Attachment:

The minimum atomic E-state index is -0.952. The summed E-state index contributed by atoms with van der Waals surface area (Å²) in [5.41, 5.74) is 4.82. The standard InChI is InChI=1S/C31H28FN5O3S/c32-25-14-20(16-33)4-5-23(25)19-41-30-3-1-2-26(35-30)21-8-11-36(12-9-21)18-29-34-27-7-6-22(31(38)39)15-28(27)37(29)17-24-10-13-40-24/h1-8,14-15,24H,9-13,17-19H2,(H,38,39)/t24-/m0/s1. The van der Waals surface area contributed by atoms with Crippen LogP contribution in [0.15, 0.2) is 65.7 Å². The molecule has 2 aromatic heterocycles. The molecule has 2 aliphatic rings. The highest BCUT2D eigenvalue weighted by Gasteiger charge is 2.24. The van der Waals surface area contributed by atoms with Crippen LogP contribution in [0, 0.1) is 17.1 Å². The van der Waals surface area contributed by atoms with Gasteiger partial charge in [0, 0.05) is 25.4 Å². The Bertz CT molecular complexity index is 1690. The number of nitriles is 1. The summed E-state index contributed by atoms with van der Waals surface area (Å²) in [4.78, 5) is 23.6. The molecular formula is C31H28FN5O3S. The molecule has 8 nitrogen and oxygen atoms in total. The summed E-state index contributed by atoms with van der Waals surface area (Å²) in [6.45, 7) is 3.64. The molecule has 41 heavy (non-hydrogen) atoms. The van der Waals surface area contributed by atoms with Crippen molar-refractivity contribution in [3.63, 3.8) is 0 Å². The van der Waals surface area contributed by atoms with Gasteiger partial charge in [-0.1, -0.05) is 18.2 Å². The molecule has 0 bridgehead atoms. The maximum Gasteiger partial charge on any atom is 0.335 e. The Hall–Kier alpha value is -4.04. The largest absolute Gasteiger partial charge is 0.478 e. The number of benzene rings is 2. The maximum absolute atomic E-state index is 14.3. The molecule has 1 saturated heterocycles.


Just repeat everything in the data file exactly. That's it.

The minimum atomic E-state index is -0.952. The summed E-state index contributed by atoms with van der Waals surface area (Å²) in [5.41, 5.74) is 4.82. The standard InChI is InChI=1S/C31H28FN5O3S/c32-25-14-20(16-33)4-5-23(25)19-41-30-3-1-2-26(35-30)21-8-11-36(12-9-21)18-29-34-27-7-6-22(31(38)39)15-28(27)37(29)17-24-10-13-40-24/h1-8,14-15,24H,9-13,17-19H2,(H,38,39)/t24-/m0/s1. The van der Waals surface area contributed by atoms with Crippen LogP contribution in [0.15, 0.2) is 65.7 Å². The molecule has 2 aromatic heterocycles. The molecule has 2 aliphatic rings. The highest BCUT2D eigenvalue weighted by Gasteiger charge is 2.24. The van der Waals surface area contributed by atoms with Crippen LogP contribution in [0, 0.1) is 17.1 Å². The van der Waals surface area contributed by atoms with Gasteiger partial charge in [0, 0.05) is 25.4 Å². The Bertz CT molecular complexity index is 1690. The number of nitriles is 1. The summed E-state index contributed by atoms with van der Waals surface area (Å²) in [4.78, 5) is 23.6. The molecular formula is C31H28FN5O3S. The molecule has 8 nitrogen and oxygen atoms in total. The summed E-state index contributed by atoms with van der Waals surface area (Å²) in [6.45, 7) is 3.64. The molecule has 41 heavy (non-hydrogen) atoms. The van der Waals surface area contributed by atoms with Crippen molar-refractivity contribution in [3.63, 3.8) is 0 Å². The van der Waals surface area contributed by atoms with Gasteiger partial charge in [-0.1, -0.05) is 18.2 Å². The molecule has 0 bridgehead atoms. The maximum Gasteiger partial charge on any atom is 0.335 e. The Hall–Kier alpha value is -4.04. The largest absolute Gasteiger partial charge is 0.478 e. The number of benzene rings is 2. The maximum absolute atomic E-state index is 14.3. The molecule has 1 saturated heterocycles.